Learn tips and tricks to boost your healthy eating habits from five Know Diabetes by Heart ambassadors living with Type 2 diabetes.
Here are a few healthy eating tips from people who eat like their lives depend on it, because they actually do. Five American Heart Association and American Diabetes Association Know Diabetes by Heart ambassadors who live with Type 2 diabetes are sharing their stories, tips, and tricks to thrive with diabetes and prevent heart disease and strokes. Even if you don’t have diabetes, read on, because good nutrition is an important key to a longer, healthier life for everyone.
1. Out of sight, out of mind
“Whatever I bring in the house is what I eat. If I shouldn’t be eating it, I don’t buy it. Then I only have to say no once, instead of every time I walk by the kitchen,” says Annette Lartigue of Trenton, NJ.
2. Be prepared
“I prepare healthy snacks, like fruit and raw vegetables, and keep them accessible. That way if I have a craving for a snack, the healthy choice is the easy choice,” explains Jane DeMeis of Fairport, NY.
3. Strategic shopping
“I go for the old trick of shopping around the perimeter of the grocery store,” says Lupe Barraza of Plano, TX. “In addition to being full of better-for-you food like fruits, vegetables, nuts, I get in some extra walking steps. Every little bit helps!”
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4. Restaurant planning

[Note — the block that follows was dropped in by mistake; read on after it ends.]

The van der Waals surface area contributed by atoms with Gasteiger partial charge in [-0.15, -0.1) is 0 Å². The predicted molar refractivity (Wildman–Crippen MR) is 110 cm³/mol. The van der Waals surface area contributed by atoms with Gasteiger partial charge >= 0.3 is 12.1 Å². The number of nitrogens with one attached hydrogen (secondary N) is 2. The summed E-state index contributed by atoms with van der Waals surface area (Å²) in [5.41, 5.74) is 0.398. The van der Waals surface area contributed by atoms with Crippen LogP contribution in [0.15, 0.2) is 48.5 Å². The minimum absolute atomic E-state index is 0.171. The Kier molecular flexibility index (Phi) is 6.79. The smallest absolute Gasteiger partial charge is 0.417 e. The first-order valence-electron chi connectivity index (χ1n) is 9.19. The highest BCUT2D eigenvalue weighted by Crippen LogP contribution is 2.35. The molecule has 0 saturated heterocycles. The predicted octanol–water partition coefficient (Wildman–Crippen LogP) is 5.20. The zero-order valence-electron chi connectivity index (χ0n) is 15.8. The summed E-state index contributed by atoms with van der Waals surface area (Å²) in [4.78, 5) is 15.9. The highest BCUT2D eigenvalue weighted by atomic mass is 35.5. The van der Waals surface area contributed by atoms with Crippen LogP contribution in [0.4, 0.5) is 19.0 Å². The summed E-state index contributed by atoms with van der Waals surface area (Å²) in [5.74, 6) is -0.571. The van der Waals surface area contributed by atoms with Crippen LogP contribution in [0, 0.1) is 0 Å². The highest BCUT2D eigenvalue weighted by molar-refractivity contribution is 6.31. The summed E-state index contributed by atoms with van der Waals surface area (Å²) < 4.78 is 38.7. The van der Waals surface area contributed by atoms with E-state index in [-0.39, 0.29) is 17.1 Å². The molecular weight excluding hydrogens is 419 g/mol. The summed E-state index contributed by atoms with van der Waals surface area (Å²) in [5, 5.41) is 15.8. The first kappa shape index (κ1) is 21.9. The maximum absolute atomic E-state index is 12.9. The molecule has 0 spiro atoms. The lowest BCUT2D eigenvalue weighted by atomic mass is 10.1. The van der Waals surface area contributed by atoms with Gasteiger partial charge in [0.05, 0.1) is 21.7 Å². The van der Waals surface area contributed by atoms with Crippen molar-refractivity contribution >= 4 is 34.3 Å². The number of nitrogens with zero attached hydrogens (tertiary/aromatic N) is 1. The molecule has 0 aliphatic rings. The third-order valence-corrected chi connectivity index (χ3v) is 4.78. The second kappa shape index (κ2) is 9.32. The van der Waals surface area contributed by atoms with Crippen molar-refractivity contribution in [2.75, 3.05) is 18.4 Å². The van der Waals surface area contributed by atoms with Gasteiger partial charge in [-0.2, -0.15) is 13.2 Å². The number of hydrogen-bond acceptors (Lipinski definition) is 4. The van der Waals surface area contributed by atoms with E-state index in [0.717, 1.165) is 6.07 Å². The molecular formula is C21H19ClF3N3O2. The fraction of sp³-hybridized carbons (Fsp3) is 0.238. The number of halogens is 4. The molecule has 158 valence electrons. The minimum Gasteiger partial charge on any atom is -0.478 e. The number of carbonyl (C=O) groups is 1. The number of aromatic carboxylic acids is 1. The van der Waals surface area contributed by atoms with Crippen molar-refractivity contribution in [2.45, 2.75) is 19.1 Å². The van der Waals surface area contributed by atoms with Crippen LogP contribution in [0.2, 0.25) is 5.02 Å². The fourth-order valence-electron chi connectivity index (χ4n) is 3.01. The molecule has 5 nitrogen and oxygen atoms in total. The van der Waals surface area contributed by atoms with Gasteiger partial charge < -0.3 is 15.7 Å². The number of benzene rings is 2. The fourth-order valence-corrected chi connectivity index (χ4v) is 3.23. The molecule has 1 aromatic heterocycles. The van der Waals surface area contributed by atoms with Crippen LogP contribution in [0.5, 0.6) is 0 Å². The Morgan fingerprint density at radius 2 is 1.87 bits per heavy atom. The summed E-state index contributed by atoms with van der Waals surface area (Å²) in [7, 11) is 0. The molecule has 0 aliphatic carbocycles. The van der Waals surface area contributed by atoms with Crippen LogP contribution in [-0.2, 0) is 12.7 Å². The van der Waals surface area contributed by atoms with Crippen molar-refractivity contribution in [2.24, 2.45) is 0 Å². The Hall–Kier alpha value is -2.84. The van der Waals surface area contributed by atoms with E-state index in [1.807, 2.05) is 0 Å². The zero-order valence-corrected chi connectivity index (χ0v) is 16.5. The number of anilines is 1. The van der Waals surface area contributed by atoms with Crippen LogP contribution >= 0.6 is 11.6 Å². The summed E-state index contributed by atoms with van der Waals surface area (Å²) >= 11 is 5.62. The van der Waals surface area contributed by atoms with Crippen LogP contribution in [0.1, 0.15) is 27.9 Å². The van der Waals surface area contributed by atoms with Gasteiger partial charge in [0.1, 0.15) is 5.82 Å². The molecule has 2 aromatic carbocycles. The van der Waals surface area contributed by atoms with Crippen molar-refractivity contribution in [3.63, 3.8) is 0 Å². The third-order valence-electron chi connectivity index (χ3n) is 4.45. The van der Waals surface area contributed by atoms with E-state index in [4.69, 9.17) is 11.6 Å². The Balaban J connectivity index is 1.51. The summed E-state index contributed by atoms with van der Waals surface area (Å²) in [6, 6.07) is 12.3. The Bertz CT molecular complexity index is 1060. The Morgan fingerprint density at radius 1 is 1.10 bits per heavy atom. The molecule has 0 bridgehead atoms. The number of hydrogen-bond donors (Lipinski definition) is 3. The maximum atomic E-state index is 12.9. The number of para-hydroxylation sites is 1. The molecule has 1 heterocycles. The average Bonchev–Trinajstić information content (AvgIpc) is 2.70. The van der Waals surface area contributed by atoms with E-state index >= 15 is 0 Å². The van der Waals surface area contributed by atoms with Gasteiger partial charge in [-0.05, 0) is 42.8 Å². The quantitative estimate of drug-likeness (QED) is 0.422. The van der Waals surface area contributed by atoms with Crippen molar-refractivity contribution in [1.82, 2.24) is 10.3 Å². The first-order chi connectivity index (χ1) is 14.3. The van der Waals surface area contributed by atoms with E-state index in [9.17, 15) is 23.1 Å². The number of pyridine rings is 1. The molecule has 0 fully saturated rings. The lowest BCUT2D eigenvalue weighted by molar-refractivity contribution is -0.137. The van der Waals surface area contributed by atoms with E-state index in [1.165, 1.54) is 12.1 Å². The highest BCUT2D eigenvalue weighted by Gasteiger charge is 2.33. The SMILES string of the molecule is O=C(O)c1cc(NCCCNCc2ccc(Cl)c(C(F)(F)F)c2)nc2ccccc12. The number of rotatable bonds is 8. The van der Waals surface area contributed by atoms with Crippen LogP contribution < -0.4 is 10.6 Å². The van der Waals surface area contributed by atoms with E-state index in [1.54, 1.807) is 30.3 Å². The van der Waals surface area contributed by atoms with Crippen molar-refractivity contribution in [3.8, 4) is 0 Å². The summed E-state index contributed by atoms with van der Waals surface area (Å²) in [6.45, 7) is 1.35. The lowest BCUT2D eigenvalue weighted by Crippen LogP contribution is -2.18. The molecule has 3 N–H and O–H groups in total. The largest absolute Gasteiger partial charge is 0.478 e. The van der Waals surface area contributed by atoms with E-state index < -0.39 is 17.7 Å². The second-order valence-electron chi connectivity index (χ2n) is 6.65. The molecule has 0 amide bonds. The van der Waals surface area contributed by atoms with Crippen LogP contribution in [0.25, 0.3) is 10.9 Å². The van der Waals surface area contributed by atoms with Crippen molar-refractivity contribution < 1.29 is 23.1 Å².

“When I go out to eat with friends, I look at the menu prior to going and plan what I’m going to eat when I get there,” says Sarah Bryant of Elgin, SC. “If they don’t have a lot on the menu that I feel like I can eat, I’ll eat before I go. If I don’t get a chance to pre-plan for a restaurant meal, like when I’m traveling, I look for vegetables and seafood, which are usually good bets for me.”
5. What’s in a label?
“I’m a big believer in reading labels. Just because something says it’s low fat or low sugar, doesn’t mean it’s good for you,” warns Anthony Wilson of Virginia Beach, VA.
Learning how to understand and use the nutrition facts panel on food items can help you make healthier eating choices and identify nutrient-dense foods for a healthy diet. Remember that the information shown on the label is based on a diet of 2,000 calories a day. You may need less or more than 2,000 calories based on your age, gender, activity level, medical conditions, and weight goals. If the product does not have a label, consider adding an app to your phone that allows you to easily look up nutritional information. Some foods might surprise you with the amount of naturally occurring sugar, but they can still be part of a healthy eating pattern when enjoyed in moderation.
Know Diabetes by Heart is a joint initiative of the American Heart Association and American Diabetes Association that aims to elevate awareness of the link between Type 2 diabetes, heart disease, and stroke.
Learn more about the connection and how to manage it at KnowDiabetesbyHeart.org.